Getting 'Social’: Primark And Ted Baker Prove You Don’t Have To Spend Big To Connect With Customers.

How do you maximise your social media presence with minimal advertising outlay?

How can small independent retailers compete with larger brands? The answer is to follow the example of the likes of Primark and Ted Baker. Their social media strategies are perfect examples of how you can reach a wide audience without spending big. Primark and Ted Baker have both embraced the social media and engaged with their audiences, but resisted the temptation of spending large amounts of money on national advertising and marketing campaigns.

Does the strategy work? Well, figures released by eDigitalResearch would definitely suggest so. In its latest Retail and Social Media Benchmark study, which measures the popularity of over 100 of the UK’s top retailers on the most popular social media platforms like Facebook, Twitter, Google+ and Pinterest, eDigitalResearch found that Primark alone has 2.4 million Facebook followers and has climbed an impressive 14 places in the league table during the last year.

How has Primark managed to do this without breaking the bank?

Well, Primark relies on its own brand ambassadors. It lets its customers do its talking, rather than spending money on national marketing campaigns. Primark’s business model is tailor-made for social media platforms. Primark engages with users and encourages customers to share their Primark experiences with friends. This business model, which includes posting images of its extensive product range and highlighting its special promotions and latest offers, is replicated across all the social media sites. Moreover, its (non- transactional) website refresh with a greater emphasis on promoting social media links has helped Primark to better engage with those who want to get involved with the brand.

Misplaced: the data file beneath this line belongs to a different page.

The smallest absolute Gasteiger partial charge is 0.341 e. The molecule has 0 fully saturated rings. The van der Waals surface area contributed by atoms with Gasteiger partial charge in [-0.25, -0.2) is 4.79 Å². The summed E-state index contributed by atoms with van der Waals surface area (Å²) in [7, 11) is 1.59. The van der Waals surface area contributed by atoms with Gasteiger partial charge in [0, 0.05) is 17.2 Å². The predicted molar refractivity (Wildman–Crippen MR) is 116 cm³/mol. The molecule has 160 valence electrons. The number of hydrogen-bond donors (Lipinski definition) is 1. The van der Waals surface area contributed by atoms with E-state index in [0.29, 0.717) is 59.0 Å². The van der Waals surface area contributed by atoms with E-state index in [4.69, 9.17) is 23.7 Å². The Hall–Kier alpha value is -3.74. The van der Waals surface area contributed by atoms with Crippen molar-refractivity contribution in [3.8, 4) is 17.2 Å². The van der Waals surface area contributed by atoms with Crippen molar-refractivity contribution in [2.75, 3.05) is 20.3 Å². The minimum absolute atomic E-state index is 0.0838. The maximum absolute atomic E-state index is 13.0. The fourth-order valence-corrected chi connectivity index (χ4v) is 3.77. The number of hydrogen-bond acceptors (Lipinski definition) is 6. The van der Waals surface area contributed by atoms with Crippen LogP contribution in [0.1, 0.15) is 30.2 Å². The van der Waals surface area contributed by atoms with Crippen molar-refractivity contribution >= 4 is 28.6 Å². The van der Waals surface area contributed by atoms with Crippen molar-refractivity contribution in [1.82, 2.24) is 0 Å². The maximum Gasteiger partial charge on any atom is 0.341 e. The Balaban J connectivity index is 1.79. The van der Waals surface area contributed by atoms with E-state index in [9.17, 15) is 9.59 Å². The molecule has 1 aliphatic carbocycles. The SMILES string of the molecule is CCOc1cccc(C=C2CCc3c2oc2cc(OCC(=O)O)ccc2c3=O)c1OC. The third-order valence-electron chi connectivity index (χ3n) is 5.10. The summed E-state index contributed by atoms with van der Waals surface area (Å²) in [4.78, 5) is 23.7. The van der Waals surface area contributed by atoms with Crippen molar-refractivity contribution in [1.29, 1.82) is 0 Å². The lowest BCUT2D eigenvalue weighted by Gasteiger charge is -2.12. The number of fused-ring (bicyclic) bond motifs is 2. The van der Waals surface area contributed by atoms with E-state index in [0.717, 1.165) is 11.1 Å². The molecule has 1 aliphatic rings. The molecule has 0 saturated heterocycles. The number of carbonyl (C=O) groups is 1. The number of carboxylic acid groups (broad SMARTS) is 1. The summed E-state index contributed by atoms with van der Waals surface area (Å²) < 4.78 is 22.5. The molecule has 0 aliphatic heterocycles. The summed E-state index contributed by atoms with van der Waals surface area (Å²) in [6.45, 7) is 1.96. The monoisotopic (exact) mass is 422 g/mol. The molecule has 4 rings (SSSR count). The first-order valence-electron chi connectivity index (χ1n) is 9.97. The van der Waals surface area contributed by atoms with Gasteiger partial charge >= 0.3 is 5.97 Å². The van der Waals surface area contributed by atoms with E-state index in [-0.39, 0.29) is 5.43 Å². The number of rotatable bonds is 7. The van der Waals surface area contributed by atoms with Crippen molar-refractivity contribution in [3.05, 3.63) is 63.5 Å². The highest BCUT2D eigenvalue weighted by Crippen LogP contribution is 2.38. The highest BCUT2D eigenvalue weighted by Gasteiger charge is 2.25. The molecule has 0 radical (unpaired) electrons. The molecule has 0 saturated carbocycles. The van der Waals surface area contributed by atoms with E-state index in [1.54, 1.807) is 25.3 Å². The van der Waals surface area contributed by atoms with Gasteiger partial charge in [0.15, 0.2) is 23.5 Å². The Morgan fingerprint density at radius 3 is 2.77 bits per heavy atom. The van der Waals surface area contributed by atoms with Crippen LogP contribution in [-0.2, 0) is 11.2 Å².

Primark first went online last year in a joint venture with ASOS in which it trialled its top-selling products; however, the move into the online world didn’t go as smoothly as Primark would’ve liked. Shipping costs and other online expenses cut further in Primark’s already tight margins. Therefore Primark, unlike most of its social media rivals, has now reverted to its in-store-only model, and is focusing its social media presence engaging with users and driving in-store visits rather than online clicks.

Similarly, Ted Baker, another retailer who resists the temptation to invest heavily in advertising and marketing, has called the social media heights and climbed 44 places up the Google+ league table and made it into the top ten for the first time. It has done this exclusively through the social media. Its Google+ page provides an exclusive look into their product range and catwalk shows whilst its entire social media strategy actively encourages followers to get involved with the brand and get creative.

Derek Eccleston, Commercial Director at eDigitalResearch, believes that the latest figures clearly demonstrate that social media marketing is the ideal low-cost strategy for smaller independent retailers, adding:

“The era of social media has played perfectly into the hands of retailers such as Primark, Ted Baker and other smaller or independent retailers who, instead of spending on advertising and marketing campaigns, are focusing their efforts on engaging with their potential customers through online social platforms. Ted Baker’s entire social media presence – from blogs to Pinterest – is a fantastic example of how a well-executed strategy can turn followers into advocates by creating an accessible brand personality that actively encourages people to get involved”.

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